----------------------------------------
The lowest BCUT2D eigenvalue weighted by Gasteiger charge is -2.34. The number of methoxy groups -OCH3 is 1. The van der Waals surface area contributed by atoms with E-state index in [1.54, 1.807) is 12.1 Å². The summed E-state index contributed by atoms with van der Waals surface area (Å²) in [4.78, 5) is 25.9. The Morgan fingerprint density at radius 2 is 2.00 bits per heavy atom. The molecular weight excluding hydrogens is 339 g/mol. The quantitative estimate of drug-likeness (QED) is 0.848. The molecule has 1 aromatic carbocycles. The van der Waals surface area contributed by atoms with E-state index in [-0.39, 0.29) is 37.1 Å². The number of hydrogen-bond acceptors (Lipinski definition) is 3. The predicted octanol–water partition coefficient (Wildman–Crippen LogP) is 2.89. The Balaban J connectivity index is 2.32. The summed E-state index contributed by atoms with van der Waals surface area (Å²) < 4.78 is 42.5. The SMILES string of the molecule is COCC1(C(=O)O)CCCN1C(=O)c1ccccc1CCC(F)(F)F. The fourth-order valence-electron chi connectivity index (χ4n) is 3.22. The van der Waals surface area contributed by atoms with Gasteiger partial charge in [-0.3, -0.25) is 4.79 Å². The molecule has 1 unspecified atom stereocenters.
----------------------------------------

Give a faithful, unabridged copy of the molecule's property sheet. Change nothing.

The lowest BCUT2D eigenvalue weighted by Gasteiger charge is -2.34. The number of methoxy groups -OCH3 is 1. The van der Waals surface area contributed by atoms with E-state index in [1.54, 1.807) is 12.1 Å². The summed E-state index contributed by atoms with van der Waals surface area (Å²) in [4.78, 5) is 25.9. The Morgan fingerprint density at radius 2 is 2.00 bits per heavy atom. The molecular weight excluding hydrogens is 339 g/mol. The quantitative estimate of drug-likeness (QED) is 0.848. The molecule has 1 aromatic carbocycles. The van der Waals surface area contributed by atoms with E-state index in [-0.39, 0.29) is 37.1 Å². The number of hydrogen-bond acceptors (Lipinski definition) is 3. The predicted octanol–water partition coefficient (Wildman–Crippen LogP) is 2.89. The Balaban J connectivity index is 2.32. The summed E-state index contributed by atoms with van der Waals surface area (Å²) < 4.78 is 42.5. The SMILES string of the molecule is COCC1(C(=O)O)CCCN1C(=O)c1ccccc1CCC(F)(F)F. The fourth-order valence-electron chi connectivity index (χ4n) is 3.22. The van der Waals surface area contributed by atoms with Gasteiger partial charge in [-0.3, -0.25) is 4.79 Å². The molecule has 1 unspecified atom stereocenters.